A few days ago, I posted a short narrative from my upcoming memoir. This was the first piece I wrote when I started the project over a year ago, and I see it as a cornerstone of the larger work. But I posted it early for a couple of reasons: how would readers from various places in my life react to the words? How will they “read” the narrative? In the 36-hours or so ago that I posted it, there has been response and those responses do not surprise me.
First, I wanted feedback, as not many people have seen much of the writing. To be fair, I’ve offered the writing samples to a few people who have opted out of reading. But I did want to know if people– people outside my typical sphere of influence– could appreciate the sentiment I presented about my own high school graduation experience. I learned that the narrative did resonate with readers. Some readers outlined familial problems at their own high school graduations, and this confirms, at least for me, that my experience might not have been that unusual. Comments from readers also started me thinking about how rites of passage for our children can allow a parent’s long-held resentments and anger to surface. It’s an emotional time for students and parents, and those emotions are not always positive toward the child. I’m working through this idea, so there might be more to come. I don’t mean to imply that all parents would sabotage their child’s graduation ceremony for their own selfish reasons, but it does happen. It has happened. I wonder now: why?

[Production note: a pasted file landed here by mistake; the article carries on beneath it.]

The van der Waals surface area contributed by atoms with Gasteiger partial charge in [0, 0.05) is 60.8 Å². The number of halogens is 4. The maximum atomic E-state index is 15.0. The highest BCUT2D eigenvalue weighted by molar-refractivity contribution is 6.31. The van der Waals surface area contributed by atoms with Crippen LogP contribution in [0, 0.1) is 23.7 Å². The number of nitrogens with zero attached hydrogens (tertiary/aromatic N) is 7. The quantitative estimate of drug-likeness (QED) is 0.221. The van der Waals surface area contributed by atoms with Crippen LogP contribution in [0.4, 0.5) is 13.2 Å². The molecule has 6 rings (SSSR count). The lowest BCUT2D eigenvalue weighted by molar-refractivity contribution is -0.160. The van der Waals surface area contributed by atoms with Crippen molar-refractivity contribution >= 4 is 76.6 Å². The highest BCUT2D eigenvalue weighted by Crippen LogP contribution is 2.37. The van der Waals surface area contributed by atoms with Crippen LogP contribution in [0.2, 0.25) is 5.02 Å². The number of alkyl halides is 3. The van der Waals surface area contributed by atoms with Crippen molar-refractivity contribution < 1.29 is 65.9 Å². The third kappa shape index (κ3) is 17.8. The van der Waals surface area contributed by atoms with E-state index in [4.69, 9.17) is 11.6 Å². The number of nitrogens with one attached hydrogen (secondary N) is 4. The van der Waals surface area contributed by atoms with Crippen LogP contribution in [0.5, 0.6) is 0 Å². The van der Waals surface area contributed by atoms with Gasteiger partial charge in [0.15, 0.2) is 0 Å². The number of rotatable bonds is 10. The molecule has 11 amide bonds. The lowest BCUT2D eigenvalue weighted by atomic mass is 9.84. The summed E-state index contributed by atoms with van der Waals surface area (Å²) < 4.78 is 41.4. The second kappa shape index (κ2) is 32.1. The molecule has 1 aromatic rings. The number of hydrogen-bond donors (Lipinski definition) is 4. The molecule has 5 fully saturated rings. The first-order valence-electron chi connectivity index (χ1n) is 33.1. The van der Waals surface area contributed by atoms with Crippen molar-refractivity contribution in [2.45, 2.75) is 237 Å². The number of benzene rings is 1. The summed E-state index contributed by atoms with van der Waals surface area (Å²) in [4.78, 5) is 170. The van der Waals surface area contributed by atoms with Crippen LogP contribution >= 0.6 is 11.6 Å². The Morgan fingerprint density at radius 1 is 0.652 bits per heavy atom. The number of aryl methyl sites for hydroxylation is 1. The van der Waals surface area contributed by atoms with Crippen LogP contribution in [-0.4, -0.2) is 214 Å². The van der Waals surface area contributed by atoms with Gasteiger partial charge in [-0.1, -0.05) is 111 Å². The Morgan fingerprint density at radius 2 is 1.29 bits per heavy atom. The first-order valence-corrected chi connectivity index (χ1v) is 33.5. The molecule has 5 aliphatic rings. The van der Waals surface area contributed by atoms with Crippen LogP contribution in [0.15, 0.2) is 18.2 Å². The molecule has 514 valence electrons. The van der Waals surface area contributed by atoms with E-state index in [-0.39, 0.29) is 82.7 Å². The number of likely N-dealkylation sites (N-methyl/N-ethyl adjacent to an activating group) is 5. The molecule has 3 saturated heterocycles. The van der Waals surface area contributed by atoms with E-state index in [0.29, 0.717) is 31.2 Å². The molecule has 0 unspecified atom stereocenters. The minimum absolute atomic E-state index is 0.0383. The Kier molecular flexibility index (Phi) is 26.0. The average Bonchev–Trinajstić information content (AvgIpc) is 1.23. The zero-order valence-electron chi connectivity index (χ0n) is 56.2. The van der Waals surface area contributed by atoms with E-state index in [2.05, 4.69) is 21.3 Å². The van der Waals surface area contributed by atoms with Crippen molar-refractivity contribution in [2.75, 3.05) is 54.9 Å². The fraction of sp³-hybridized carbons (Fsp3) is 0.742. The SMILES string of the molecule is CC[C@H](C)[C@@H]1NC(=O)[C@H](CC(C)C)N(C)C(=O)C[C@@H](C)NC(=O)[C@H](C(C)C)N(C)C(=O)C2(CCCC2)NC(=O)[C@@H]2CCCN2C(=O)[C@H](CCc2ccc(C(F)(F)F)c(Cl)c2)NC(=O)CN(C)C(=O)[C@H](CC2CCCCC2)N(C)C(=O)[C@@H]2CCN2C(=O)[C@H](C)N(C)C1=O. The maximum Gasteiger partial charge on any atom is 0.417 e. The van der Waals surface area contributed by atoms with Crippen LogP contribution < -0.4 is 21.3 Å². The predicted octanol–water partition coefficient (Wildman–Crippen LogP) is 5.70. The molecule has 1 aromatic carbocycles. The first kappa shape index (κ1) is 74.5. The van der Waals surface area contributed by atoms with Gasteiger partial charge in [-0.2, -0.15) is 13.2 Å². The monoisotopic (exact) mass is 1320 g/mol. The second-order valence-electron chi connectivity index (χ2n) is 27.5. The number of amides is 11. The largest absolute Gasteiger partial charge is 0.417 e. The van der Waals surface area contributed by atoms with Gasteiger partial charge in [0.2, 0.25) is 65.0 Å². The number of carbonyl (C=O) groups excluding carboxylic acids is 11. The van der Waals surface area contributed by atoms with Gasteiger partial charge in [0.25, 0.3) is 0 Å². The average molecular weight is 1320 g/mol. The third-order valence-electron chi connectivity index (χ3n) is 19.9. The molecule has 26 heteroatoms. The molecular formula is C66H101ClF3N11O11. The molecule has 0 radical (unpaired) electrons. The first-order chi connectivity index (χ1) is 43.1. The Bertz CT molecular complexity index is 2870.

Secondly, I wondered how people who know me in real life (e.g., my family) would respond to the claim that my father did what he did. I got my answer, and this one doesn’t surprise me, either. Some relatives were excited that I was able to articulate the scenario so clearly. A few of my female cousins– cousins who have written their own creative narratives about their experiences as children– were equally supportive. Relatives who have done the hard work of therapy, counseling, reading, applying, all understood the why of why I’m writing. There are others, however, who disagree with me. At this moment, I’m unclear if they disagree because they think it didn’t happen, if I’ve aired the family’s dirty laundry publicly, or for another reason. I simply don’t know as these family members don’t speak to me directly. And that’s OK. The goal of a memoir is to explore the writer’s memories of a particular situation. I wrote about what I remembered of my high school graduation. Another’s input is not needed.
Lastly, I wanted to know that I could do it. Publishing a short narrative about a situation so personal into the public sphere of the Internet was a little scary, but I don’t shy away from scary. Being able to share my story publicly is important to me. This was simply the first step in the larger project. Yes, I felt vulnerable. Yes, I felt visible. Yes, I felt vain. (Why would anyone care about MY high school graduation?) In and of itself, this one scenario doesn’t mean too much but when combined with other narratives of other times and with different outcomes, the whole work begins to take on meaning. At least I hope it will. Ultimately, I thought, if I could publish this tame narrative, there’s hope for the rest of it.
So, there it is. The original post about my high school graduation is a “trial balloon” that signifies the direction the winds might blow. I expected these directions.
Image of hot air balloon by Dee & Tula Monstah and used under the Creative Commons license.